For another, following in the footsteps of the recent Final Fantasy games and the like, every story-related cut scene is voice-acted. This is a bit of a mixed bag, as some characters (young swordswoman Chloe Valens, for instance) are superbly acted, while others are questionable (for instance, why in the heck is Moses Sandor the only person in the world with a Southern drawl?). Naturally, you're going to be hearing the voice work a lot, since voices during battle have been one of the long-standing Tales conventions. In battles is where the voices become most grating, especially in the Obligatory Post-Battle Victory Celebration, where it seems the characters have all of three things to say. If you've played the Tales series enough to know about its horrifically high random encounter rate, you know the problem here.

The best, and at the same time, hardest to reach addition is the concept of "character quests." After the main plot has concluded and the world is saved, the game takes you over each of the characters' lives on a more personal level. It's here where the classic Tales character development really kicks into high gear. In addition, it's only here where you can do the typical end-game tasks such as searching out rare items, fighting endlessly in the game's arena, and so forth. These quests are taken with a bit more of a light-hearted air – after all, the world is saved, and the rest of life seems like a breeze after something like that, right?

For all that's new, we still get a lot of the same-old, same-old, however. Unfortunately, that's where problems start to spring up. Gone are the psuedo-3D battles of Tales of Symphonia, replaced by a polygon-rendered rendition of the linear fighting-game-like battles in the early Tales games. In an effort to keep interest, fighting has taken a turn for the ridiculously flashy, which may not be as benign as it sounds. Often, it's tricky to pick out exactly which character you're controlling, and in addition, the battle controls seem to have gotten a bit more slippery from their fine-tuned state in Symphonia. Naturally, in most RPGs, this would be a minor gripe at best, but in a game with battles that often require constant player input, where every button press counts, it becomes a bit more obvious.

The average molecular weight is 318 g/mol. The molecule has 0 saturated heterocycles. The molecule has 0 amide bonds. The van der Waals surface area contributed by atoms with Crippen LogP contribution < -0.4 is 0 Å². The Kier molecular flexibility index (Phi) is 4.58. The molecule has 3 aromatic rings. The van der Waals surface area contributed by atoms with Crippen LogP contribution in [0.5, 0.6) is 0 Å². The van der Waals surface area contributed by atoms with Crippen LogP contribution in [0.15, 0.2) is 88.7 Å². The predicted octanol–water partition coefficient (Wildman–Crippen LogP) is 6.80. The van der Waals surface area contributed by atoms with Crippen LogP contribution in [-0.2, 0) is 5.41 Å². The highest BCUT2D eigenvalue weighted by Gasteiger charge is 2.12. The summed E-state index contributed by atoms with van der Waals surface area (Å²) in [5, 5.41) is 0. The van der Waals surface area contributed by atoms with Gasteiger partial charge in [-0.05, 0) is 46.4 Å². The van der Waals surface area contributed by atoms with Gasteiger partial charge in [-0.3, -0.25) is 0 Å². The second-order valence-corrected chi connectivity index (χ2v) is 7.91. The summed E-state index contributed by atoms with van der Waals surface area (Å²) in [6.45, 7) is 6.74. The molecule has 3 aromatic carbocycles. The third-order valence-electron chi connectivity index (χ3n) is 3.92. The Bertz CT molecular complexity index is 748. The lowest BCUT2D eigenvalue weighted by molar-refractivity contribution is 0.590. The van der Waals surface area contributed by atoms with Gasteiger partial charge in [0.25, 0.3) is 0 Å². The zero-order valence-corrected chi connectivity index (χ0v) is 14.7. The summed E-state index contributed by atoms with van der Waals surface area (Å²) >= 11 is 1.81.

In addition, what's an RPG without huge, sprawling dungeons, or, in this case, labyrinths? Dungeon areas in Legendia are twisting, turning, and needlessly convoluted, full of dead ends and alternate paths. If you're an item collector (like myself), expect to do a lot of getting lost backtracking and a whole lot of fighting more random battles.

On the plus, the game is gorgeous. Tales of Legendia takes even the most simple 3D object and makes it endearing, putting the admittedly simple-looking character models (which do look like they could have been done on a first-gen PS2 game) against beautifully drawn backdrops, causing the whole to be only a few pinpricks short of perfect. The simple style of the characters helps complement the anime feel, though, and that's even before the fully-animated cut scenes.

So what all do we have here? Tales of Legendia is a good game. It misses the mark of being a great game, but it's certainly worthy of the $50 that stores will invariably be asking for it – like they do for all RPGs – for quite some time. If you're an RPG fan looking for something new and different ... stop kidding yourself and go look into the Shadow Hearts series. If you're into the anime-inspired RPGs or are just looking for something with enough character of its own to spread on toast, then take a crack at Tales of Legendia. It may not be everything you or the die-hard Tales fans had hoped for, but it's certainly a worthwhile play.

Score: 7.9/10